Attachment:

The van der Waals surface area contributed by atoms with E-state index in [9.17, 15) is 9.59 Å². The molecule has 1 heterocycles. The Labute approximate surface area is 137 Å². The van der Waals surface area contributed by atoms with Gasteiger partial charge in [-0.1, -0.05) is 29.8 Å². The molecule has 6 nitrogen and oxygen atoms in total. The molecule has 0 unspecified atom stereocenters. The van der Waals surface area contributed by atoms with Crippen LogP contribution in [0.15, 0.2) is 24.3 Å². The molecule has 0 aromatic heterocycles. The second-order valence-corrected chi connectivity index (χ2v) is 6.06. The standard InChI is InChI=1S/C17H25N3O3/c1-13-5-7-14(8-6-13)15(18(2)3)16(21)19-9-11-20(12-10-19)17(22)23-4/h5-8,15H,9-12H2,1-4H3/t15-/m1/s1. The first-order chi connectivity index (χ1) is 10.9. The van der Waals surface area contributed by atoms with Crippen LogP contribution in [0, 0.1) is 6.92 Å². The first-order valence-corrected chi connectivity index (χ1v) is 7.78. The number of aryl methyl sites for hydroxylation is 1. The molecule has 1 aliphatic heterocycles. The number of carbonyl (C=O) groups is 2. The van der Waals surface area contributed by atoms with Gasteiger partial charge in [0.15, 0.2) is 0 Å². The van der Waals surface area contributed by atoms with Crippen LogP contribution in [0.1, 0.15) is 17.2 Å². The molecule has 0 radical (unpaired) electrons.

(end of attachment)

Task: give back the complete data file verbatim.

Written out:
The van der Waals surface area contributed by atoms with E-state index in [9.17, 15) is 9.59 Å². The molecule has 1 heterocycles. The Labute approximate surface area is 137 Å². The van der Waals surface area contributed by atoms with Gasteiger partial charge in [-0.1, -0.05) is 29.8 Å². The molecule has 6 nitrogen and oxygen atoms in total. The molecule has 0 unspecified atom stereocenters. The van der Waals surface area contributed by atoms with Crippen LogP contribution in [0.15, 0.2) is 24.3 Å². The molecule has 0 aromatic heterocycles. The second-order valence-corrected chi connectivity index (χ2v) is 6.06. The standard InChI is InChI=1S/C17H25N3O3/c1-13-5-7-14(8-6-13)15(18(2)3)16(21)19-9-11-20(12-10-19)17(22)23-4/h5-8,15H,9-12H2,1-4H3/t15-/m1/s1. The first-order chi connectivity index (χ1) is 10.9. The van der Waals surface area contributed by atoms with Crippen LogP contribution in [0, 0.1) is 6.92 Å². The first-order valence-corrected chi connectivity index (χ1v) is 7.78. The number of aryl methyl sites for hydroxylation is 1. The molecule has 1 aliphatic heterocycles. The number of carbonyl (C=O) groups is 2. The van der Waals surface area contributed by atoms with Gasteiger partial charge in [0.15, 0.2) is 0 Å². The van der Waals surface area contributed by atoms with Crippen LogP contribution in [0.1, 0.15) is 17.2 Å². The molecule has 0 radical (unpaired) electrons.